10 Off-the-Wall Patents From History
On July 31, 1790, the United States issued its first patent to one Samuel Hopkins for a process that improved the making of potash, a fertilizer ingredient. Now, the U.S. Patent and Trademark Office grants more than 300,000 patents per year. In the past 225 years, people have patented some pretty weird stuff. Here are 10 stand-out inventions.
1. Wearable hamster habitat
So rarely does a rodent owner get to bask in the public adoration of his or her pet as a dog owner might in the course of a walk around the neighborhood. One small pet lover tried to remedy this situation by inventing “pet display clothing,” which would allow a small animal to run around in tubes strapped around your body. “Outer wall portions of the passageways are transparent so that a pet moving along the passageways can be seen by a spectator,” according to the 1999 patent. “Graphics or indicia depicting the pet's habitat or a pet story are marked on the vest and extend across portions of the passageways masking delineations or depicting the passageways as burrows.” Intricate.
2. Easy-open coffin
There are plenty of people who have an irrational fear of being buried alive. Surely Christian H. Eisenbrandt, the inventor of a “life-preserving coffin” patented in 1893, had such a phobia. This easy-open coffin was rigged with a powerful spring that, when pushed from the inside by “any one who may not really have departed this life,” would blast the coffin lid open. He suggested that the coffin be placed in a vault with a key placed inside, so that whoever might wake up from a death-like slumber could get out.
3. Wearable lifeboat
In the 1830s, an intrepid inventor with a reasonable fear of drowning whipped up a design for a truly important piece of wearable technology: a wearable lifeboat. In 1837, John Macintosh proposed a waterproof canvas sack filled with air that would keep a person afloat. Kind of like a life jacket, but with room to bring snacks.
4. Mouse guillotine
With all due respect to people dealing with a plague of household mice, reenacting the French Revolution may not be the best way to get rid of your pest problem. But if you really want to decapitate rodents, the rodent company Woodstream patented a mini mouse guillotine in 2014.
5. Dog chastity belt
Rather than spaying or neutering your dog or cat, consider just putting them in a harness that will tamp their junk down. Yes, what your dog needs is a chastity belt.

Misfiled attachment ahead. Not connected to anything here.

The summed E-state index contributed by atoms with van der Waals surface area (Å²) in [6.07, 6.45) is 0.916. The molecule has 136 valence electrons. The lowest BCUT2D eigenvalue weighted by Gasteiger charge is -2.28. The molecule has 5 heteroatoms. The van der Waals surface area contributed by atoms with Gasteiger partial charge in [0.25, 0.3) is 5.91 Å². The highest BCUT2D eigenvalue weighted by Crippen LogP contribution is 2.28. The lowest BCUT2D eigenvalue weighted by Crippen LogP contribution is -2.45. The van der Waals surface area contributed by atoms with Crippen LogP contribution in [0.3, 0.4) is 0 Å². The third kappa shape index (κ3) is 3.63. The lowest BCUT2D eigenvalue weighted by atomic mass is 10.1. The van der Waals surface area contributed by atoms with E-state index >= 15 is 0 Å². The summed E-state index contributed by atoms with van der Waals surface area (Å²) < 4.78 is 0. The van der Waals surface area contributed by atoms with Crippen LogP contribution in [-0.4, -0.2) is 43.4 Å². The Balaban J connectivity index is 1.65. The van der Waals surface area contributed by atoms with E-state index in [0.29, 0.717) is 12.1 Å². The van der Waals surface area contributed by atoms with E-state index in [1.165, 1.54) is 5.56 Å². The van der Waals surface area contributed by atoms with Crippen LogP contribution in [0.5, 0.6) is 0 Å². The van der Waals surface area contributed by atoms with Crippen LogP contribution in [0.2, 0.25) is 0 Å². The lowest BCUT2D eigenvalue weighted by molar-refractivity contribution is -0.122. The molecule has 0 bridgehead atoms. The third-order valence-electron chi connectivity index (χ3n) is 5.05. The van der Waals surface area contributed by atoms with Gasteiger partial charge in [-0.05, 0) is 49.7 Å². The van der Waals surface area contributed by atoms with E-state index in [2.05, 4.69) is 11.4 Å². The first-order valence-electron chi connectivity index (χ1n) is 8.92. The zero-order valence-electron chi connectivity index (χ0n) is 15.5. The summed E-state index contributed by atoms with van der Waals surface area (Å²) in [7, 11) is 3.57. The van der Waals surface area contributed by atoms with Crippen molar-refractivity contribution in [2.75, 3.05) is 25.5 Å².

6. Dish / clothing washer
Some apartments are just too small for multiple appliances. The combined clothes and dish washer, patented all the way back in 1890, is a space-saving invention allowing you to clean your dishes and your dresses in the same place. Needless to say, there’s no spin cycle here.
7. Steam-heated boob job
The “steam-heating breast massager” is not designed to help breast-feeding mothers, but merely to bring “happiness for the fair sex,” a.k.a. larger breasts. Patented in 1986, it's designed to help ladies massage themselves into a D-cup. The whole thing sounds ... damp. Not to mention the risk of burns. The inventor writes: “It goes without saying that female physical figures could be improved more or less through its use … no matter what the medical world might have said about this breast massager.”
8. Cell-phone-equipped coffin
While this sounds like another invention from someone paranoid of coming back to consciousness in a coffin, the cell phone in this 2011 coffin design patent is actually designed to take incoming calls. If someone cannot make the funeral of a loved one, a working cell phone placed inside the coffin would help “family members easier come to grips with feeling of guilt owing to the event and call or ‘speak’ with the deceased.” Sadly, there are no pictures included.
9. Hat umbrella
Sometimes you just don’t have the hands for an umbrella, but you want something a little more protective than a hat. Cue the umbrella hat. This 1941 patent wasn’t the first hat designed to shield people from the rain (that would be, um, most hats) but it did feature lengthy descriptions of how the mechanisms of opening an umbrella atop a head could be improved.
10. DIY dimples
Berlin-based inventor Martin Goetze created a terrifying drill-like device designed “either to produce dimples on the human body or to nurture and maintain dimples already existing.” His patent for a handheld crank to massage dimples into the skin was granted in 1896. However, he wasn’t the only inventor who saw the merit in such a device. Evangeline Gilbert filed multiple patents for a similar machine, one in 1921 and another in 1937.
Additional source: Brown & Michaels